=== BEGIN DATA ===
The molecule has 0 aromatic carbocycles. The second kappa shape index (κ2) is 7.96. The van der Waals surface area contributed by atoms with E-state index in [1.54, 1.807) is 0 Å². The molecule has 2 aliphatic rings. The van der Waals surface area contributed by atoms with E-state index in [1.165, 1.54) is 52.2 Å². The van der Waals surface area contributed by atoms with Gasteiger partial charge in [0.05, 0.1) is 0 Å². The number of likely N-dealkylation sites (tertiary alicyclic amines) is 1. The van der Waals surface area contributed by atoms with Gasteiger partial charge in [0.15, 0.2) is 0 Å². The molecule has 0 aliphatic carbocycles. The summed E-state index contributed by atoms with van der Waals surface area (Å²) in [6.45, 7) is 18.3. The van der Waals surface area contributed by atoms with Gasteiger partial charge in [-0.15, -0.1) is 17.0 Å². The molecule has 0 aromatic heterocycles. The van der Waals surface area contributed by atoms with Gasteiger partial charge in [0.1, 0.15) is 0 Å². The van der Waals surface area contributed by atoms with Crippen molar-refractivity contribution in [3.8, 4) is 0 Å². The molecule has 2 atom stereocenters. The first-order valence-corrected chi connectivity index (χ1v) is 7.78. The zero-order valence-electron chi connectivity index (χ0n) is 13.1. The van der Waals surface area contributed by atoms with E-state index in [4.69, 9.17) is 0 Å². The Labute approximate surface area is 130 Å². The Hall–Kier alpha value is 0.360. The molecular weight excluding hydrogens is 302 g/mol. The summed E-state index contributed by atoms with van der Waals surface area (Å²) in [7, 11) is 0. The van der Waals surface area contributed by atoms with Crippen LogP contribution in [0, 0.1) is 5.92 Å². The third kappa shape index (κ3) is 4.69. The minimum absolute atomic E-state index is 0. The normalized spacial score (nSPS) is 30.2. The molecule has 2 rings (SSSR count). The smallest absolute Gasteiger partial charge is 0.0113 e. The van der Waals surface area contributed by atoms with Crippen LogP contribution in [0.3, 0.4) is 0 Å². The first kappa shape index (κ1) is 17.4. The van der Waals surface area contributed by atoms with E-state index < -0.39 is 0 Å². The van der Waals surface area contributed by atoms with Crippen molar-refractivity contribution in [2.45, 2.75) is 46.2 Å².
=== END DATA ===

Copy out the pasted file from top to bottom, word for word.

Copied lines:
The molecule has 0 aromatic carbocycles. The second kappa shape index (κ2) is 7.96. The van der Waals surface area contributed by atoms with E-state index in [1.54, 1.807) is 0 Å². The molecule has 2 aliphatic rings. The van der Waals surface area contributed by atoms with E-state index in [1.165, 1.54) is 52.2 Å². The van der Waals surface area contributed by atoms with Gasteiger partial charge in [0.05, 0.1) is 0 Å². The number of likely N-dealkylation sites (tertiary alicyclic amines) is 1. The van der Waals surface area contributed by atoms with Gasteiger partial charge in [0.15, 0.2) is 0 Å². The molecule has 0 aliphatic carbocycles. The summed E-state index contributed by atoms with van der Waals surface area (Å²) in [6.45, 7) is 18.3. The van der Waals surface area contributed by atoms with Gasteiger partial charge in [-0.15, -0.1) is 17.0 Å². The molecule has 0 aromatic heterocycles. The van der Waals surface area contributed by atoms with Gasteiger partial charge in [0.1, 0.15) is 0 Å². The van der Waals surface area contributed by atoms with Crippen molar-refractivity contribution in [3.8, 4) is 0 Å². The molecule has 2 atom stereocenters. The first-order valence-corrected chi connectivity index (χ1v) is 7.78. The zero-order valence-electron chi connectivity index (χ0n) is 13.1. The van der Waals surface area contributed by atoms with E-state index in [4.69, 9.17) is 0 Å². The Labute approximate surface area is 130 Å². The Hall–Kier alpha value is 0.360. The molecular weight excluding hydrogens is 302 g/mol. The summed E-state index contributed by atoms with van der Waals surface area (Å²) in [7, 11) is 0. The van der Waals surface area contributed by atoms with Crippen LogP contribution in [0, 0.1) is 5.92 Å². The third kappa shape index (κ3) is 4.69. The minimum absolute atomic E-state index is 0. The normalized spacial score (nSPS) is 30.2. The molecule has 2 rings (SSSR count). The smallest absolute Gasteiger partial charge is 0.0113 e. The van der Waals surface area contributed by atoms with Crippen LogP contribution in [0.3, 0.4) is 0 Å². The first kappa shape index (κ1) is 17.4. The van der Waals surface area contributed by atoms with E-state index < -0.39 is 0 Å². The van der Waals surface area contributed by atoms with Crippen molar-refractivity contribution in [2.45, 2.75) is 46.2 Å².